Violent clashes erupted in Warsaw on Friday as right-wing extremists, football hooligans and anarchists attacked police with cobblestones and glass bottles during marches commemorating the country's Independence Day.
Marches by far-right and nationalist groups on the key national holiday have grown in size in recent years, with a growing number of left-wing activists also turning out to oppose them.
This year the marches were seen as a major test of the country's security capabilities before the Euro 2012 football championship, which Poland will co-host with Ukraine next summer.
National police spokesman Mariusz Sokolowski said a police plan to keep hostile marches from one another was successful, but that "thugs and hooligans joined the marches to target police."
At least 21 people were taken to hospitals with injuries following the clashes, which were some of the most violent Poland has seen in years. Several police officers were also injured.
Dressed in black, and with scarves hiding their faces, young people threw bottles, firecrackers and stones at riot police in downtown Warsaw, where groups of rightist and leftist activists were holding separate marches.
Some masked people set fire to two news transmission vans belonging to Polish TV broadcasters.
Police brought in reinforcements from eight other Polish cities and their presence was highly visible. Some patrolled on horseback while many others surrounded protesters carrying truncheons and wearing riot gear.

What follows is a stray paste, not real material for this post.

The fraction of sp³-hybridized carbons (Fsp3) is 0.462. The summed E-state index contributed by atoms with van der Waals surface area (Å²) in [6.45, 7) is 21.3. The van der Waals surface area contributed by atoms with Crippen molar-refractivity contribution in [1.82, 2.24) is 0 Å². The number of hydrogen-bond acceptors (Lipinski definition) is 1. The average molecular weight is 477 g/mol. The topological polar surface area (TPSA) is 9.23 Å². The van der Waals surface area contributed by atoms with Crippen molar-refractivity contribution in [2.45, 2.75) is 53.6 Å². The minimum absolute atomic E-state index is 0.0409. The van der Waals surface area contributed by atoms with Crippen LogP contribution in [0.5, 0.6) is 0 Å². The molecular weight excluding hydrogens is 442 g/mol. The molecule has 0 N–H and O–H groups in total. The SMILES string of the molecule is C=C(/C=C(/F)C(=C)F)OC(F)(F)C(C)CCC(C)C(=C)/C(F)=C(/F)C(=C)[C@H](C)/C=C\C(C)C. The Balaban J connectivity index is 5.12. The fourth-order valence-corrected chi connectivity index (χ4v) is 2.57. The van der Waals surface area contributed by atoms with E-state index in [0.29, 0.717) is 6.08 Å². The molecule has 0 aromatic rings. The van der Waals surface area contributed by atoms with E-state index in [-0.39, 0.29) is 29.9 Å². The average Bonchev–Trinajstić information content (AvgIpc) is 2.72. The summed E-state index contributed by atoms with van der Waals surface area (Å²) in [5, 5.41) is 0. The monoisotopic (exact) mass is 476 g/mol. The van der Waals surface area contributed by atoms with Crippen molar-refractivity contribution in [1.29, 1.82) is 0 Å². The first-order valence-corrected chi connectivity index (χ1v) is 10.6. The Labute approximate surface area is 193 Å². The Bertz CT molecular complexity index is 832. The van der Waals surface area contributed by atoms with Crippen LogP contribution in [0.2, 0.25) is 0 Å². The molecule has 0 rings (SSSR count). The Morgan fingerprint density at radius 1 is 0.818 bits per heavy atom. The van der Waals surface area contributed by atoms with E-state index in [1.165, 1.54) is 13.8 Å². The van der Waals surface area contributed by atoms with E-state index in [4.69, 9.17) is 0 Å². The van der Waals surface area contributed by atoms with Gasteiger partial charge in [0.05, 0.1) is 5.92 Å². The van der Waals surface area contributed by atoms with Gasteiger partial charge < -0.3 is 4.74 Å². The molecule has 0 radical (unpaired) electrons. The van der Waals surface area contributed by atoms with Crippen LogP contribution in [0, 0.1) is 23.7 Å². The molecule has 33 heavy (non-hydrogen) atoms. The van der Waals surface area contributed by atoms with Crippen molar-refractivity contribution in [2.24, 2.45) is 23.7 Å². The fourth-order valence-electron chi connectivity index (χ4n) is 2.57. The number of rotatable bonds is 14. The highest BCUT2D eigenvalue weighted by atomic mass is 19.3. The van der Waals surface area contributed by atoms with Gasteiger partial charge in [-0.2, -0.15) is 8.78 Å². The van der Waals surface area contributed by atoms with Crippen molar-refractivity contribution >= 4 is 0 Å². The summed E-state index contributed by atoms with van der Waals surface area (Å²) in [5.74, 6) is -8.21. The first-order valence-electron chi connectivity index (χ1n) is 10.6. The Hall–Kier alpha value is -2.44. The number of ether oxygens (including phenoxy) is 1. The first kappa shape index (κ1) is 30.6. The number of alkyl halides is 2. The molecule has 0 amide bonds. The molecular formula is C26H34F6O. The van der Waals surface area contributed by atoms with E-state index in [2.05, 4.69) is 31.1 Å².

Prime Minister Donald Tusk vowed to make sure those arrested for attacking police are severely punished, his spokesman Pawel Gras said.
The most violent clashes Friday appeared to be the work of far-right protesters and football hooligans. Police said the situation was brought under control after they used water cannons and pepper gas.
Earlier in the day, a separate group attacked police and dozens were detained. Many among them were anarchists from Germany, police spokesman Maciej Karczynski said.
Police said it arrested about 200 people. If evidence against them is strong, they will be speedily brought before courts, Sokolowski said.
Seventeen officers were injured, including three who were hospitalized with serious injuries, according to Sokolowski.
An ambulance service official, Marek Niemirski, said 21 people had been hospitalized in Warsaw.
Among the injured was Patryk Bartoszewski, a 19-year-old observer who had crouched down to take photos of the clashes when a man in black kicked his camera into his face. Bartoszewski stood on the side of a street holding an ice pack to his bleeding face as he waited for an ambulance.
Bartoszewski was later taken to a hospital where he awaited treatment alongside two far-right activists _ one who was attacked by a German anti-fascist protester and the other whose hand was injured after he forgot to throw firecrackers he was holding.
Earlier in the day, President Bronislaw Komorowski called for a day free of aggression as he reviewed troops and laid a wreath to fallen soldiers during state observances in downtown Warsaw. Troops _ some in historic uniforms and on horseback _ then held a parade through the city as thousands of Warsaw residents turned out to watch.
Friday marks 93 years since Poland regained independence in 1918 after more than a century of foreign rule by Russia, Austria and Prussia.
Monika Scislowska contributed to this report.